This is the third in a series of “Curator’s Corner” posts: a little peek at the history of pieces in our art exhibit, A Visual Rendezvous: the Art Collection of the Western History and Genealogy Department. Guest Curator Deborah Wadsworth will give us the backstory (and maybe some juicy details) for select pieces that are currently on display on the Central Library’s 7th Floor.
A slash of light gleams across a large painting in the corner of the Vida Ellison Gallery on the seventh floor. Contrasting swaths of dark and bright, jagged forms suggesting mountains, subtle tone-on-tone shades enrich what (at first glance) seems simple but which evolves on further viewing into textures and complexities. Ed Friedman created this work as one of a long series of meditations on the visual world, visions of the Western landscape that morph realism into abstraction.
Edwin H. Friedman was born in Los Angeles in 1948. He studied at the Art Center College of Design, which emphasized traditional materials, techniques and accurate portrayal. As Renna Shesso stated in her biography on Friedman (available in WHG’s Biography Clippings file), “entire days were devoted to drawing a head, a hand, a full human figure.” From the beginning, Friedman was obsessed with the colors and color theory that would become a critical component of his later career. In 1971, he received a Bachelor of Fine Arts with a concentration in painting.
Despite graduating, Friedman’s education never stopped. Crowded shelves of art books from Rembrandt to Warhol filled his front room. His grandfather’s exquisitely crafted wrought iron candlesticks sat on the mantle. He was as likely to discuss manuscript illumination as expressionism, pulling out a book to illustrate a point. Endlessly patient with neophytes, he’d curb an impatient tongue and hold up a colored card to show how changing one small element of a painting changed its whole balance. Speaking about one of his works he commented that “painting a snowscape like that was only an excuse” to explore those colors.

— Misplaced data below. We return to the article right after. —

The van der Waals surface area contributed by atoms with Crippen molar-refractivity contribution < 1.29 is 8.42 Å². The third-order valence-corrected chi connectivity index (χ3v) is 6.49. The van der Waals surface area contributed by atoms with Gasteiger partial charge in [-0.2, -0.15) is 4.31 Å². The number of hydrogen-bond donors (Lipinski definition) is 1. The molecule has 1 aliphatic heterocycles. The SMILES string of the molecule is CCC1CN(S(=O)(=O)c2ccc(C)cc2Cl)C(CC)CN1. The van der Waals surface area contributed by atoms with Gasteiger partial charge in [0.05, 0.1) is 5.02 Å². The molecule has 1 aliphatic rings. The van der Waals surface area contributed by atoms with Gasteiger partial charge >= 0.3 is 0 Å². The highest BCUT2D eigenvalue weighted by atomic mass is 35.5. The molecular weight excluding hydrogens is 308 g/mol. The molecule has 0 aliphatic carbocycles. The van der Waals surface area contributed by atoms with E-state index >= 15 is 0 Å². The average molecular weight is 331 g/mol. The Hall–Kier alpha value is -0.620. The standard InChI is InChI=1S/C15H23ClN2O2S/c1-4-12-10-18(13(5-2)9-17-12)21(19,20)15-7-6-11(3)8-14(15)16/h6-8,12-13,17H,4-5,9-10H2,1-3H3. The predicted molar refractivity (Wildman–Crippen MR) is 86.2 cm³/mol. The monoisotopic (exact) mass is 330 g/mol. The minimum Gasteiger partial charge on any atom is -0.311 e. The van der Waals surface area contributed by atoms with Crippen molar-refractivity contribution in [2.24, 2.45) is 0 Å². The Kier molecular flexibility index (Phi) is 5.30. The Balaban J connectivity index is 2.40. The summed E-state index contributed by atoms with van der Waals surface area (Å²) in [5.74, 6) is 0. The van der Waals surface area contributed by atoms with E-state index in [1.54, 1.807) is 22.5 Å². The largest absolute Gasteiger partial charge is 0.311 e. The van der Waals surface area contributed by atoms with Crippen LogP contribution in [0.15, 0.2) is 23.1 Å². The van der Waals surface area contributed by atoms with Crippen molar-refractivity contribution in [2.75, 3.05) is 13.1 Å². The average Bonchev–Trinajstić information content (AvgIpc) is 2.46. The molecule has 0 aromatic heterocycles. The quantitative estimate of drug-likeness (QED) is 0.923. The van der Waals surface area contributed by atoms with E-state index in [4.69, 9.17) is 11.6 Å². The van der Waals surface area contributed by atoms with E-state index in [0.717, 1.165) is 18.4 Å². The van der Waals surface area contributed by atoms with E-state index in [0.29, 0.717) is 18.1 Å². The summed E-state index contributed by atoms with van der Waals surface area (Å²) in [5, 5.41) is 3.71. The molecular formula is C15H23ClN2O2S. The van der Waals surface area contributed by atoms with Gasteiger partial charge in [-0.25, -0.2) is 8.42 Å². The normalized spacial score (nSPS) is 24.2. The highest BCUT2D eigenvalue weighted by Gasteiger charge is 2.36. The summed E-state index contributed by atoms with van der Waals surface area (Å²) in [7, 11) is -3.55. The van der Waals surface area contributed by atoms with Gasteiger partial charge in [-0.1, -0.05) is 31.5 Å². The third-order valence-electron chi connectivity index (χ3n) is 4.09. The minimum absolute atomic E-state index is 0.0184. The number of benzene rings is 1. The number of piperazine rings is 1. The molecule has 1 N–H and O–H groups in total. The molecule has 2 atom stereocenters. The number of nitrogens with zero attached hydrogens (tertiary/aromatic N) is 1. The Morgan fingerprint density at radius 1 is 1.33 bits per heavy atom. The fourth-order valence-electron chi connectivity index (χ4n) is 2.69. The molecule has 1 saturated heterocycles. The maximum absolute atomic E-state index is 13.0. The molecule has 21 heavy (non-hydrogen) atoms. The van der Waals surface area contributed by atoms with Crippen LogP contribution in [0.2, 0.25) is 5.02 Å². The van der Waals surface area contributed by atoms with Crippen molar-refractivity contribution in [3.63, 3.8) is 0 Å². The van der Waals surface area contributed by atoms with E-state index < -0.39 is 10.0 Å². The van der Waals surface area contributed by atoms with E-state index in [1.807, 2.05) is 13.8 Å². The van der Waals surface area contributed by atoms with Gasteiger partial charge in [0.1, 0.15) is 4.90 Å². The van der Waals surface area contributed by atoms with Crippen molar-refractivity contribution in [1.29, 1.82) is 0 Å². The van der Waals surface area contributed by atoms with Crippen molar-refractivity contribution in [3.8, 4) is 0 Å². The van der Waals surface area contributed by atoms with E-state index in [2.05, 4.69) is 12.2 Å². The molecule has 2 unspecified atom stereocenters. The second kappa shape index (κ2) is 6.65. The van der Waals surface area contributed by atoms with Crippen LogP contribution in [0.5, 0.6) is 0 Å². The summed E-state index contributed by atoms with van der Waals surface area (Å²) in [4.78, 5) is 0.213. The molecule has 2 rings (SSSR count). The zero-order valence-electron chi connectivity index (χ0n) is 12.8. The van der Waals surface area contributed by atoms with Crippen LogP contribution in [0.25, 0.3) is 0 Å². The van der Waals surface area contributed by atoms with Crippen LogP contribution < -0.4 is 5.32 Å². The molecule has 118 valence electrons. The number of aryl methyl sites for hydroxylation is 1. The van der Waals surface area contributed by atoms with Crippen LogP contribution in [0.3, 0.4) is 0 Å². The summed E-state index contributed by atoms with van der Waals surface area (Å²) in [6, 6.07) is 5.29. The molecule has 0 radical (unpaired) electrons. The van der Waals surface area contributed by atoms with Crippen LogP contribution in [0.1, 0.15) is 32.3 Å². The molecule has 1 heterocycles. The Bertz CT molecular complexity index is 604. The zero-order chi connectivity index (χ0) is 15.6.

Friedman came to Colorado in 1975. Like most artists, he struggled to make a living selling his own art. With his scrupulous training, he supplemented his income by with restoring and conserving other artists’ works. He was slow, dependable, irascible, and careful. Over the years, many collectors relied on Friedman to rescue works with torn canvases or flaking paint, or merely those dulled by years of clouding varnish. In 2007-2008, he was called on to restore restored the paintings on the historic Carousel of Happiness in Nederland; colorful paintings emerged from under their shrouds of discolored varnish and holes in canvases were “healed” in his hands. Mixing colors with an unerring eye and working on his front porch to catch the strong Colorado sunlight, he demonstrated his respect for the artists whose work he delicately and accurately restored.
His own work continued throughout his conservation career. He worked mostly in acrylic, painting nudes, portraits, flowers, landscapes and studies of koi. Some of his portraits were so perceptive that the subjects hated them. The koi studies spiral down into unfathomable depths of form, texture and tone. Landscapes appear in multiple renditions, changing with the hour and the weather and his mood. His work was colorful, vivid and appealing and he built a loyal following of friends and collectors.
Friedman died from a rare neurological disease in 2011. His legacy lives on, not only in his own works but in the hundreds of paintings he rescued. The painting in the DPL collection was donated by a friend in Friedman’s memory. Like all of the Western art collection, it is now available for study by the public.